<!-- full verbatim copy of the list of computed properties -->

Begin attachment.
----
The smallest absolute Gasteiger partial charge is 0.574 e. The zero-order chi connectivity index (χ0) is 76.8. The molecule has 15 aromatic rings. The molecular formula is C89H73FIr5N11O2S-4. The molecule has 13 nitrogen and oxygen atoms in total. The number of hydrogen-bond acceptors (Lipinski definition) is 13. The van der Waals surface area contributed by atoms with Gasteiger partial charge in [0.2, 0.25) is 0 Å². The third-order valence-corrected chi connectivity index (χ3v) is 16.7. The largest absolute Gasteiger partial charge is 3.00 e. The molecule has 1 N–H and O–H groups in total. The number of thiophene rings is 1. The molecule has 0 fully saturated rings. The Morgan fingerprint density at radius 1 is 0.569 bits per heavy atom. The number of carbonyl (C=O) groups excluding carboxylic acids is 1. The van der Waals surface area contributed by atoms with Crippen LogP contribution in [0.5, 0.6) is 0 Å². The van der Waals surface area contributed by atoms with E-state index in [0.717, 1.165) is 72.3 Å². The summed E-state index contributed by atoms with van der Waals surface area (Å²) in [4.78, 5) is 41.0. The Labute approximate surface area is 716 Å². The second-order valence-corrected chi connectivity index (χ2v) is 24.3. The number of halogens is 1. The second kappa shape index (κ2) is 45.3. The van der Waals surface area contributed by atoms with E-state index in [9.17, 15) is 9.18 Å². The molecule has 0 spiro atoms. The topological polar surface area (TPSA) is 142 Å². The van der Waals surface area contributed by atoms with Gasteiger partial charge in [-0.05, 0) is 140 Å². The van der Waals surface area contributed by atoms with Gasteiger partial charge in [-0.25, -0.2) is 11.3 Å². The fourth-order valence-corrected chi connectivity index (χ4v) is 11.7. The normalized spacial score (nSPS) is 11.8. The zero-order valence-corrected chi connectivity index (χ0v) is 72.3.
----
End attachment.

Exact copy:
The smallest absolute Gasteiger partial charge is 0.574 e. The zero-order chi connectivity index (χ0) is 76.8. The molecule has 15 aromatic rings. The molecular formula is C89H73FIr5N11O2S-4. The molecule has 13 nitrogen and oxygen atoms in total. The number of hydrogen-bond acceptors (Lipinski definition) is 13. The van der Waals surface area contributed by atoms with Gasteiger partial charge in [0.2, 0.25) is 0 Å². The third-order valence-corrected chi connectivity index (χ3v) is 16.7. The largest absolute Gasteiger partial charge is 3.00 e. The molecule has 1 N–H and O–H groups in total. The number of thiophene rings is 1. The molecule has 0 fully saturated rings. The Morgan fingerprint density at radius 1 is 0.569 bits per heavy atom. The number of carbonyl (C=O) groups excluding carboxylic acids is 1. The van der Waals surface area contributed by atoms with Crippen LogP contribution in [0.5, 0.6) is 0 Å². The van der Waals surface area contributed by atoms with E-state index in [0.717, 1.165) is 72.3 Å². The summed E-state index contributed by atoms with van der Waals surface area (Å²) in [4.78, 5) is 41.0. The Labute approximate surface area is 716 Å². The second-order valence-corrected chi connectivity index (χ2v) is 24.3. The number of halogens is 1. The second kappa shape index (κ2) is 45.3. The van der Waals surface area contributed by atoms with E-state index in [9.17, 15) is 9.18 Å². The molecule has 0 spiro atoms. The topological polar surface area (TPSA) is 142 Å². The van der Waals surface area contributed by atoms with Gasteiger partial charge in [-0.05, 0) is 140 Å². The van der Waals surface area contributed by atoms with Gasteiger partial charge in [-0.25, -0.2) is 11.3 Å². The fourth-order valence-corrected chi connectivity index (χ4v) is 11.7. The normalized spacial score (nSPS) is 11.8. The zero-order valence-corrected chi connectivity index (χ0v) is 72.3.